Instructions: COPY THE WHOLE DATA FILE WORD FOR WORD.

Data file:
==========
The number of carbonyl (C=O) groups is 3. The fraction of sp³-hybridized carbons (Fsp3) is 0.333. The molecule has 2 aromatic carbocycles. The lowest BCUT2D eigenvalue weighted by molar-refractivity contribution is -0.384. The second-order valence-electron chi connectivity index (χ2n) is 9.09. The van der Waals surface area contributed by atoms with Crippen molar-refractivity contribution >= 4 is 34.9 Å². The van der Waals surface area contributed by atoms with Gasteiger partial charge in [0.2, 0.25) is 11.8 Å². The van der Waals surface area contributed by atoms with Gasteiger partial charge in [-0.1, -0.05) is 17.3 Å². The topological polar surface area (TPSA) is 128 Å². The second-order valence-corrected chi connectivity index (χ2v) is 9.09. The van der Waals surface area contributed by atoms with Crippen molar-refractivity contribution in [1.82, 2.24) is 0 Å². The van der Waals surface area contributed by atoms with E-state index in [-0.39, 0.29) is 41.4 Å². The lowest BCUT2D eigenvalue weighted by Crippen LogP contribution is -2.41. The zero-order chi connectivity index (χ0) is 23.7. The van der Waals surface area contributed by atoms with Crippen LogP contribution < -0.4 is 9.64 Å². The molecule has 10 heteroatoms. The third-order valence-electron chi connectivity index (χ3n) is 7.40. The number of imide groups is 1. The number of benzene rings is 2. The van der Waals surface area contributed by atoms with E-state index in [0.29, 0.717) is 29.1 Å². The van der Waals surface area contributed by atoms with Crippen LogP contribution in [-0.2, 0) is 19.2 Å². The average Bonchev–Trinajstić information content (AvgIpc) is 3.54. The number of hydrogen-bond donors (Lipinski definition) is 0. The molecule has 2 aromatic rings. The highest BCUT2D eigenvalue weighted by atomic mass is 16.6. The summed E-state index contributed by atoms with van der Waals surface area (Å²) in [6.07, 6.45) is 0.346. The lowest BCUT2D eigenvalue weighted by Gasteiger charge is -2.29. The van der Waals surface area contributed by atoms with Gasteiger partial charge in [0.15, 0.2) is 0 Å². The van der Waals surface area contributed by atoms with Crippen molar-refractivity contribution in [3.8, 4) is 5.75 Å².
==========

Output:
The number of carbonyl (C=O) groups is 3. The fraction of sp³-hybridized carbons (Fsp3) is 0.333. The molecule has 2 aromatic carbocycles. The lowest BCUT2D eigenvalue weighted by molar-refractivity contribution is -0.384. The second-order valence-electron chi connectivity index (χ2n) is 9.09. The van der Waals surface area contributed by atoms with Crippen molar-refractivity contribution >= 4 is 34.9 Å². The van der Waals surface area contributed by atoms with Gasteiger partial charge in [0.2, 0.25) is 11.8 Å². The van der Waals surface area contributed by atoms with Gasteiger partial charge in [-0.1, -0.05) is 17.3 Å². The topological polar surface area (TPSA) is 128 Å². The second-order valence-corrected chi connectivity index (χ2v) is 9.09. The van der Waals surface area contributed by atoms with Crippen molar-refractivity contribution in [1.82, 2.24) is 0 Å². The van der Waals surface area contributed by atoms with E-state index in [-0.39, 0.29) is 41.4 Å². The lowest BCUT2D eigenvalue weighted by Crippen LogP contribution is -2.41. The zero-order chi connectivity index (χ0) is 23.7. The van der Waals surface area contributed by atoms with Crippen LogP contribution < -0.4 is 9.64 Å². The molecule has 10 heteroatoms. The third-order valence-electron chi connectivity index (χ3n) is 7.40. The number of imide groups is 1. The number of benzene rings is 2. The van der Waals surface area contributed by atoms with E-state index in [0.29, 0.717) is 29.1 Å². The van der Waals surface area contributed by atoms with Crippen LogP contribution in [-0.2, 0) is 19.2 Å². The average Bonchev–Trinajstić information content (AvgIpc) is 3.54. The number of hydrogen-bond donors (Lipinski definition) is 0. The molecule has 2 aromatic rings. The highest BCUT2D eigenvalue weighted by atomic mass is 16.6. The summed E-state index contributed by atoms with van der Waals surface area (Å²) in [6.07, 6.45) is 0.346. The lowest BCUT2D eigenvalue weighted by Gasteiger charge is -2.29. The van der Waals surface area contributed by atoms with Gasteiger partial charge in [0.15, 0.2) is 0 Å². The van der Waals surface area contributed by atoms with Crippen molar-refractivity contribution in [3.8, 4) is 5.75 Å².